In conclusion, a 2011 study performed by the Advertising Research Foundation found that social media have empowered consumers by giving them a voice open to the public and companies must facilitate this conversation by openly sharing brand values. This ongoing conversation between individuals, the public in general, and the companies themselves provides a method for consumers and companies to find mutual interest and connect with one another.
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Introducing Deals. (n.d.). Retrieved May 15, 2013, from http://blog.facebook.com/blog.php?post=446183422130
LaPointe, P. (2012). Measuring Facebook’s Impact on Marketing. Journal Of Advertising Research, 52(3), 286-287. doi:10.2501/JAR-52-3-286-287
POWERS, T., ADVINCULA, D., AUSTIN, M. S., GRAIKO, S., & SNYDER, J. (2012). Digital and Social Media In the Purchase Decision Process: A Special Report from the Advertising Research Foundation. Journal Of Advertising Research, 52(4), 479-489. doi:10.2501/JAR-52-4-479-489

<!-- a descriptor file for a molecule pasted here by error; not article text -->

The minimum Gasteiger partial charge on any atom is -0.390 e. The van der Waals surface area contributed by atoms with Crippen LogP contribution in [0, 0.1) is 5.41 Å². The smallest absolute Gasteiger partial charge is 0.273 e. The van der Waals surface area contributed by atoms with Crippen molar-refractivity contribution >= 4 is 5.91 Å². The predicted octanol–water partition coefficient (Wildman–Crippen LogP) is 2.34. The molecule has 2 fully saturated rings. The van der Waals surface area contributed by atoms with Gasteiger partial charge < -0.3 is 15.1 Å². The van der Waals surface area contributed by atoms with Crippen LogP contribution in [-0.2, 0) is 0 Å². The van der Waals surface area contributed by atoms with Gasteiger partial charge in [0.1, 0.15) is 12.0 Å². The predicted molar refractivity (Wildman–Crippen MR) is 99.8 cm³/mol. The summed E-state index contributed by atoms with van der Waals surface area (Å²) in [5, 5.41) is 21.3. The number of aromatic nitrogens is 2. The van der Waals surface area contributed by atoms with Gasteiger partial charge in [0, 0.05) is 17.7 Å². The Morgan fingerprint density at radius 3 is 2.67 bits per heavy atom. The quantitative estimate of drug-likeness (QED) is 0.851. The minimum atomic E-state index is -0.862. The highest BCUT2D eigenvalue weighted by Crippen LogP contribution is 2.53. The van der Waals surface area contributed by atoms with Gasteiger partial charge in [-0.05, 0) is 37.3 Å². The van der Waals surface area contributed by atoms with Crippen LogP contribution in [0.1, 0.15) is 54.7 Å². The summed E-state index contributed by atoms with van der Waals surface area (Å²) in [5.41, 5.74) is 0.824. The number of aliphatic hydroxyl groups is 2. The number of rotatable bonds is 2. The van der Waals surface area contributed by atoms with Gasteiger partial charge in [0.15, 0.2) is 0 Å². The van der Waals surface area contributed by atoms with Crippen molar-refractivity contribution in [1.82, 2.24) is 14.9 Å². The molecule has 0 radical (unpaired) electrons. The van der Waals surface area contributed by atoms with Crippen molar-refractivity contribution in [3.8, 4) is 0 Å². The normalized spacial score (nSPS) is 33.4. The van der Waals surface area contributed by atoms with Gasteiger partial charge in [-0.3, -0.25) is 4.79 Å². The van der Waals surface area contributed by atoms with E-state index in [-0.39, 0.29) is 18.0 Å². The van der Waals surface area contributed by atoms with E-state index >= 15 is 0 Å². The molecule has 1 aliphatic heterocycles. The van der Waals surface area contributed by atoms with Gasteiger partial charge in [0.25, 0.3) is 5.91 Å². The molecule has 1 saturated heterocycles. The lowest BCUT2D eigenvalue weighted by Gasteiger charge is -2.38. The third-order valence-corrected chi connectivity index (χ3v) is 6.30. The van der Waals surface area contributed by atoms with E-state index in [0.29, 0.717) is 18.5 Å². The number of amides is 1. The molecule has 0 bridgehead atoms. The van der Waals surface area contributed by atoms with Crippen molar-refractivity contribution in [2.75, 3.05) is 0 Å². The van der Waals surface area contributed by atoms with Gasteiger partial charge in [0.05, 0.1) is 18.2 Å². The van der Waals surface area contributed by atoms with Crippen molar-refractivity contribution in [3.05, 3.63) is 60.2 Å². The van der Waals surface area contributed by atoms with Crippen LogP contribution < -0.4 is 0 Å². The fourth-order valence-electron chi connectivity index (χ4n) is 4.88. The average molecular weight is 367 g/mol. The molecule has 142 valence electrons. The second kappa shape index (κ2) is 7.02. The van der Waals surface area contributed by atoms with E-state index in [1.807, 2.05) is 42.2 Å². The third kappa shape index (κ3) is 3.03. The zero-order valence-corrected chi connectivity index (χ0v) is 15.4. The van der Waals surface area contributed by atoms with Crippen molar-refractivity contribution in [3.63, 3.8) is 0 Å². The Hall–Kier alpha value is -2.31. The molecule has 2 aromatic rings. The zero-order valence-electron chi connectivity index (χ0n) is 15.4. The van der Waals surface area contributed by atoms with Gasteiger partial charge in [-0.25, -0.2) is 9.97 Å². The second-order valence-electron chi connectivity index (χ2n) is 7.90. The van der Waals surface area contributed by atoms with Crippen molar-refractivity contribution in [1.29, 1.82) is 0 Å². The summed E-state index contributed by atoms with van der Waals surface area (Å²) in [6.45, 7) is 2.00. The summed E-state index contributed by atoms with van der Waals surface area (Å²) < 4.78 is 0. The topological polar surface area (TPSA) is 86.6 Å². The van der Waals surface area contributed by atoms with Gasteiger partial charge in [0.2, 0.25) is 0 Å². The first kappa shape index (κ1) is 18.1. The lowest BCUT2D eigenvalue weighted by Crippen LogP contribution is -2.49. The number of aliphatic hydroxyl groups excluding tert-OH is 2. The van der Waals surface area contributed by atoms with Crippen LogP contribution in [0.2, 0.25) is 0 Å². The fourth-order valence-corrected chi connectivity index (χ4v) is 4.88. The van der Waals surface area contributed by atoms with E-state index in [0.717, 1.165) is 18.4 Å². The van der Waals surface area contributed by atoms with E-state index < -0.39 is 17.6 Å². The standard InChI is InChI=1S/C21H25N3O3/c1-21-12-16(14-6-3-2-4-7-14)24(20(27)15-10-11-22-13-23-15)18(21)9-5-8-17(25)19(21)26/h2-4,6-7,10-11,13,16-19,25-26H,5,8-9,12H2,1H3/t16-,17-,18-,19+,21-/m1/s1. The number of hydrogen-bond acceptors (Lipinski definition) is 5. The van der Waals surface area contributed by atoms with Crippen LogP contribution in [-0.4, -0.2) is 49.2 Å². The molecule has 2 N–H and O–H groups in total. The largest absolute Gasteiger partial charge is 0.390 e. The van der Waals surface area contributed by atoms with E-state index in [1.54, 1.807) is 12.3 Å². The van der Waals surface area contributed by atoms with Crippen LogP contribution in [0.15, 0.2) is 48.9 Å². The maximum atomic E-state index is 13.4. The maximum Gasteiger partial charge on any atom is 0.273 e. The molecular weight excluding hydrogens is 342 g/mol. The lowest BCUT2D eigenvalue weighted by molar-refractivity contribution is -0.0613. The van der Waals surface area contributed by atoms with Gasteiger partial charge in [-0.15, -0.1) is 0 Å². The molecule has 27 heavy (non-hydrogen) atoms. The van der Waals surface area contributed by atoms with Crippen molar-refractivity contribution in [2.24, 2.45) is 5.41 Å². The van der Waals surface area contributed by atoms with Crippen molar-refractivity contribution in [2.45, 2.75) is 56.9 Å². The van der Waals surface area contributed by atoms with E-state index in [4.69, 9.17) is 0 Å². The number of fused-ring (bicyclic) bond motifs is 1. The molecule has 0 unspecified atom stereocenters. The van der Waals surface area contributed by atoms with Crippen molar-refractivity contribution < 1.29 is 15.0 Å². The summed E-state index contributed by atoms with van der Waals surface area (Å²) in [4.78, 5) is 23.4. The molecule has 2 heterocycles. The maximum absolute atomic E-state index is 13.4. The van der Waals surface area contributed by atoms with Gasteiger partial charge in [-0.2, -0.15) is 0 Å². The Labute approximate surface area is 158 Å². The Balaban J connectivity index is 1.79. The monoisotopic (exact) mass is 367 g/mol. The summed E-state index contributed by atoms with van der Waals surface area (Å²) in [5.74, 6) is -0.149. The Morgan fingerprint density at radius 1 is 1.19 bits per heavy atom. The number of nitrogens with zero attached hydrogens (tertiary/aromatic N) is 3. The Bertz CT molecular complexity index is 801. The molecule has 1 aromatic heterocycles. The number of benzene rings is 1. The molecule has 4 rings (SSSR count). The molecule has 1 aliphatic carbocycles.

Simonds, L. (n.d.). Mobile Marketing on Facebook. Time. Retrieved from http://business.time.com/2013/04/16/mobile-marketing-on-facebook/
Twitter Marketing How to Use Twitter for Business | Social Media Examiner. (n.d.). Retrieved May 15, 2013, from http://www.socialmediaexaminer.com/twitter-marketing-how-to-use-twitter-for-business/